The second collection of short stories brings us another step closer to the beginning of the novels in The Witcher saga. While spinning the tales of Geralt’s fights with the monsters, Sapkowski, on the side reveals to us the tumultuous nature of Geralt’s relationship with Yennefer. Also, we finally get to meet Ciri, and the first impression leaves some things to be desired.
Some of the themes from the previous book continue and are reinforced here, such as outcasts, humans irreversibly changing the world, destiny and free will. The sense of loss is what permeates the stories too, passing of the world that is not going to come back. We see creatures who lived in the world for much longer than people, now destined for extinction. We also see how the world of chaos is sometimes incompatible with the world of people and the only thing that sometimes can build a bridge between them is love. Thankfully Sapkowski with his dry sense of humor manages to avoid becoming maudlin. Instead, he states the harsh facts through the monster metaphors and leaves us to deal with them, while the Geralt and Dandelion party moves on.
We meet here a golden dragon, who likes people, a mermaid in love with a prince, but wanting him to make a small sacrifice, a doppelganger, forced t live among humans under assumed shape, because there is nowhere else for him to go and he cannot function in his own shape, for fear of death. We also travel to the Brokilon forest, and on the way meet Ciri.
The last story is really already a prelude to the novels, explaining Geralt’s attachment to Ciri, his refusal to take the child, and their subsequent meeting after the siege of Cintra.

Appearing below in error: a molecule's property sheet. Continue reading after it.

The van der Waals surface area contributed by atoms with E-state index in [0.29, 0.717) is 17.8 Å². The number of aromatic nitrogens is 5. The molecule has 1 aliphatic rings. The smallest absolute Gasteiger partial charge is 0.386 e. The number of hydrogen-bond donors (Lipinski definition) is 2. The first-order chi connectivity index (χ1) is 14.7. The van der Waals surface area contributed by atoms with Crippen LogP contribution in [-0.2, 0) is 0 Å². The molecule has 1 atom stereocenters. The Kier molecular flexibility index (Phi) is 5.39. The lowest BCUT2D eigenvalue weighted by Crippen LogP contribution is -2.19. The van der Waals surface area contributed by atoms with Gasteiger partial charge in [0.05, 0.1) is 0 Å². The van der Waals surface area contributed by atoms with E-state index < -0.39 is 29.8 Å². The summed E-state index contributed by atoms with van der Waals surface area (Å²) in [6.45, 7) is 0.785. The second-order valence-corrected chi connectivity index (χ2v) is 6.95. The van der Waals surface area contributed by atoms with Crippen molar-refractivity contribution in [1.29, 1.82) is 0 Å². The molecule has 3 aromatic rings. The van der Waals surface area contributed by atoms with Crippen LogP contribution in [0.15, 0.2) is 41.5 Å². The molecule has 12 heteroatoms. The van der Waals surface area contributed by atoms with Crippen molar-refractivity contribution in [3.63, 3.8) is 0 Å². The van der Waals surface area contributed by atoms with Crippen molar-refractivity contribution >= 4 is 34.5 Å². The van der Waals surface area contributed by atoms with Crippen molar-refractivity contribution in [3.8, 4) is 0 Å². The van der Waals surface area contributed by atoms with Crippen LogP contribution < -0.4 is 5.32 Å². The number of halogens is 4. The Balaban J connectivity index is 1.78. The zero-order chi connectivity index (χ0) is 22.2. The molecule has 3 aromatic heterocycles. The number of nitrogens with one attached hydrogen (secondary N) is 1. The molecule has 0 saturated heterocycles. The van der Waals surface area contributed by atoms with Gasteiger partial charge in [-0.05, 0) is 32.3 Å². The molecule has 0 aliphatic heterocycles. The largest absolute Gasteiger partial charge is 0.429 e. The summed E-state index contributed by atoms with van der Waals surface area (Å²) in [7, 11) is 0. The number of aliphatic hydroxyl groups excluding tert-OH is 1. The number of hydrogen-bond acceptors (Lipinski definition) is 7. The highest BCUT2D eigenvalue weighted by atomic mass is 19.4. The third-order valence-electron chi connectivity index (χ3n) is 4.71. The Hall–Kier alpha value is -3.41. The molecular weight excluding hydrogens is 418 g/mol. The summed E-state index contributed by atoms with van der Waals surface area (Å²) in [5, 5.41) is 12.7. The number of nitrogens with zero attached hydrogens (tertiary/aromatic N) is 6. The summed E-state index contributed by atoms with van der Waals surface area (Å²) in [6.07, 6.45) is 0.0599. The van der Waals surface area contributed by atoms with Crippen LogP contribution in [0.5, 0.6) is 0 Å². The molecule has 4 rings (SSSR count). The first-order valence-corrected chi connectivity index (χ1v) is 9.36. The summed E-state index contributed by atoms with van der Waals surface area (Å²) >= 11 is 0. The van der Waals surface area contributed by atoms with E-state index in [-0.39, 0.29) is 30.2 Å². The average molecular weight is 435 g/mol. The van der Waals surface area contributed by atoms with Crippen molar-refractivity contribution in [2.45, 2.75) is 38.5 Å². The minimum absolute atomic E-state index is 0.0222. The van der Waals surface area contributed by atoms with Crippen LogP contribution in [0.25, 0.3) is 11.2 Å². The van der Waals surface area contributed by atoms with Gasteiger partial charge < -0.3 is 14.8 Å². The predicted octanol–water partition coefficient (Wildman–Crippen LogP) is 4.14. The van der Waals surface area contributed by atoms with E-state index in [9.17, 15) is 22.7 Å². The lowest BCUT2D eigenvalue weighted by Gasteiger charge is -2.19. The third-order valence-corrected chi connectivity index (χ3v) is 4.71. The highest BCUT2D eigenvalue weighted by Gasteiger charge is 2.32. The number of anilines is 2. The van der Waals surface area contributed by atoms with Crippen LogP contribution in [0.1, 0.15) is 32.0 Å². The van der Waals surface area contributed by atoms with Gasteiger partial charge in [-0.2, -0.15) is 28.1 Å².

Again the stories loosely form a chronology, and step by step give us all we need to dive into the novels. They also each stand on their own as a fully formed adventure, where even the side characters are developed to a point that even after eight books we remember them. And this is what I also liek about those books, Sapkowski cares about his monsters and outcasts. Each of them comes with a backstory, and each of them becomes relatable. So much so that some of them just beg for a spin-off. And probably had the books been written twenty years later there would be one, but there’s also a pleasure in knowing that some things will remain unexplained and that there are limits to this universe.
After I finished the short stories and enjoyed them so much, I was curious how I will react to the reading of the novels. It may seem that it’s a minor change of form, but the continuous narration of the novel is very different from short stories that allow for some level of discontinuity while still coming together at the end. A novel cannot be just a series of loosely tied adventures.
Links to previous review in the series:
Photo by Violetta Kaszubowska
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